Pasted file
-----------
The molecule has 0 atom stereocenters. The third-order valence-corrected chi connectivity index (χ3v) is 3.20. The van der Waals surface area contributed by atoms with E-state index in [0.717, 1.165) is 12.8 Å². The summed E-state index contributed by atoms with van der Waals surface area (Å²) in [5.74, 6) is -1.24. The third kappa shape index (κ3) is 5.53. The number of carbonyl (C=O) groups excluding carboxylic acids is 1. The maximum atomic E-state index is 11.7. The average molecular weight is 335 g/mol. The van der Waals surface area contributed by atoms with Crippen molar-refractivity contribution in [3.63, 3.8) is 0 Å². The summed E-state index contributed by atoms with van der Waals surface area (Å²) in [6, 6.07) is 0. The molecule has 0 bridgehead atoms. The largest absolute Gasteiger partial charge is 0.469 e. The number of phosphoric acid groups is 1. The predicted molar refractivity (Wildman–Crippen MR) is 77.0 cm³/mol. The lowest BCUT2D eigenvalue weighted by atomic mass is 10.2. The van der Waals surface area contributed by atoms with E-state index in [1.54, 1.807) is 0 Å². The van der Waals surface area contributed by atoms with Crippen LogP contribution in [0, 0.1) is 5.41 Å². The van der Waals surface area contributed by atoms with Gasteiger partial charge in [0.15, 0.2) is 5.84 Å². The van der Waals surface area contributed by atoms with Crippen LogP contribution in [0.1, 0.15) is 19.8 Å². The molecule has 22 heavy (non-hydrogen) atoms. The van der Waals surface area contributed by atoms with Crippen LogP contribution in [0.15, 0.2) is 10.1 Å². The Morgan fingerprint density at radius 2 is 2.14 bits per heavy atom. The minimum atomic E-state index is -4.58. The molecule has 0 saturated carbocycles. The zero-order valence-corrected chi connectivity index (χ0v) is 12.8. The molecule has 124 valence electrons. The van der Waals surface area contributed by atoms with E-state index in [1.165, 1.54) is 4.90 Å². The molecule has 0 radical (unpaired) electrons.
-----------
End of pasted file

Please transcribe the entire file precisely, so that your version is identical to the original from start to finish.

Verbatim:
The molecule has 0 atom stereocenters. The third-order valence-corrected chi connectivity index (χ3v) is 3.20. The van der Waals surface area contributed by atoms with E-state index in [0.717, 1.165) is 12.8 Å². The summed E-state index contributed by atoms with van der Waals surface area (Å²) in [5.74, 6) is -1.24. The third kappa shape index (κ3) is 5.53. The number of carbonyl (C=O) groups excluding carboxylic acids is 1. The maximum atomic E-state index is 11.7. The average molecular weight is 335 g/mol. The van der Waals surface area contributed by atoms with Crippen molar-refractivity contribution in [3.63, 3.8) is 0 Å². The summed E-state index contributed by atoms with van der Waals surface area (Å²) in [6, 6.07) is 0. The molecule has 0 bridgehead atoms. The largest absolute Gasteiger partial charge is 0.469 e. The number of phosphoric acid groups is 1. The predicted molar refractivity (Wildman–Crippen MR) is 77.0 cm³/mol. The lowest BCUT2D eigenvalue weighted by atomic mass is 10.2. The van der Waals surface area contributed by atoms with E-state index in [1.54, 1.807) is 0 Å². The van der Waals surface area contributed by atoms with Crippen LogP contribution in [0, 0.1) is 5.41 Å². The van der Waals surface area contributed by atoms with Gasteiger partial charge in [0.15, 0.2) is 5.84 Å². The van der Waals surface area contributed by atoms with Crippen LogP contribution in [0.1, 0.15) is 19.8 Å². The molecule has 22 heavy (non-hydrogen) atoms. The van der Waals surface area contributed by atoms with Crippen LogP contribution in [0.15, 0.2) is 10.1 Å². The Morgan fingerprint density at radius 2 is 2.14 bits per heavy atom. The minimum atomic E-state index is -4.58. The molecule has 0 saturated carbocycles. The zero-order valence-corrected chi connectivity index (χ0v) is 12.8. The molecule has 124 valence electrons. The van der Waals surface area contributed by atoms with E-state index in [1.165, 1.54) is 4.90 Å². The molecule has 0 radical (unpaired) electrons.